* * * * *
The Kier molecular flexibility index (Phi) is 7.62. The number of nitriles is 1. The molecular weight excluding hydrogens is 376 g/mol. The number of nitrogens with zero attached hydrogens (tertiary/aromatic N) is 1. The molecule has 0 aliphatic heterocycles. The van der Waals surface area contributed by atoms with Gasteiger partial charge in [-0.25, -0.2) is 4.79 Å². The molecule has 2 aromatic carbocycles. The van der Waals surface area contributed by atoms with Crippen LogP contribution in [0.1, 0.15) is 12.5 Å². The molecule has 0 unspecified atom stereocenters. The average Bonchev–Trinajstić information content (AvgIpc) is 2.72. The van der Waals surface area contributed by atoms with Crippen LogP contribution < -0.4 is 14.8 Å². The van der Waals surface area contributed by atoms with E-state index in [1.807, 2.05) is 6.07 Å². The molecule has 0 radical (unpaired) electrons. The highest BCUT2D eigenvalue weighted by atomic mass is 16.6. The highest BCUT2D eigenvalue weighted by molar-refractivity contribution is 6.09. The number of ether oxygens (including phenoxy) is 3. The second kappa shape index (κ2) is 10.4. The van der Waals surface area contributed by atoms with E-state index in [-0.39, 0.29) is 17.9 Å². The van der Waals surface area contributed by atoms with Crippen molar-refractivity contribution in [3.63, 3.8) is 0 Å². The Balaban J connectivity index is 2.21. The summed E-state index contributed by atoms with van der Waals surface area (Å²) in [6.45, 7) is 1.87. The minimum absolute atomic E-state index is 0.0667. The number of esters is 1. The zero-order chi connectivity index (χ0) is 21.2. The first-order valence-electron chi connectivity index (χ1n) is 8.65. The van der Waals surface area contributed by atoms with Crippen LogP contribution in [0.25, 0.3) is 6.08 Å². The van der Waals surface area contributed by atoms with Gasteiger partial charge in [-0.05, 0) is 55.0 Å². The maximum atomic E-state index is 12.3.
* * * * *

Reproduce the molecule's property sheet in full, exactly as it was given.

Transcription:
The Kier molecular flexibility index (Phi) is 7.62. The number of nitriles is 1. The molecular weight excluding hydrogens is 376 g/mol. The number of nitrogens with zero attached hydrogens (tertiary/aromatic N) is 1. The molecule has 0 aliphatic heterocycles. The van der Waals surface area contributed by atoms with Gasteiger partial charge in [-0.25, -0.2) is 4.79 Å². The molecule has 2 aromatic carbocycles. The van der Waals surface area contributed by atoms with Crippen LogP contribution in [0.1, 0.15) is 12.5 Å². The molecule has 0 unspecified atom stereocenters. The average Bonchev–Trinajstić information content (AvgIpc) is 2.72. The van der Waals surface area contributed by atoms with Crippen LogP contribution < -0.4 is 14.8 Å². The van der Waals surface area contributed by atoms with E-state index in [1.807, 2.05) is 6.07 Å². The molecule has 0 radical (unpaired) electrons. The highest BCUT2D eigenvalue weighted by atomic mass is 16.6. The highest BCUT2D eigenvalue weighted by molar-refractivity contribution is 6.09. The number of ether oxygens (including phenoxy) is 3. The second kappa shape index (κ2) is 10.4. The van der Waals surface area contributed by atoms with E-state index in [-0.39, 0.29) is 17.9 Å². The van der Waals surface area contributed by atoms with Crippen molar-refractivity contribution in [3.63, 3.8) is 0 Å². The Balaban J connectivity index is 2.21. The summed E-state index contributed by atoms with van der Waals surface area (Å²) in [6.45, 7) is 1.87. The minimum absolute atomic E-state index is 0.0667. The number of esters is 1. The zero-order chi connectivity index (χ0) is 21.2. The first-order valence-electron chi connectivity index (χ1n) is 8.65. The van der Waals surface area contributed by atoms with Crippen LogP contribution in [0.25, 0.3) is 6.08 Å². The van der Waals surface area contributed by atoms with Gasteiger partial charge in [-0.05, 0) is 55.0 Å². The maximum atomic E-state index is 12.3.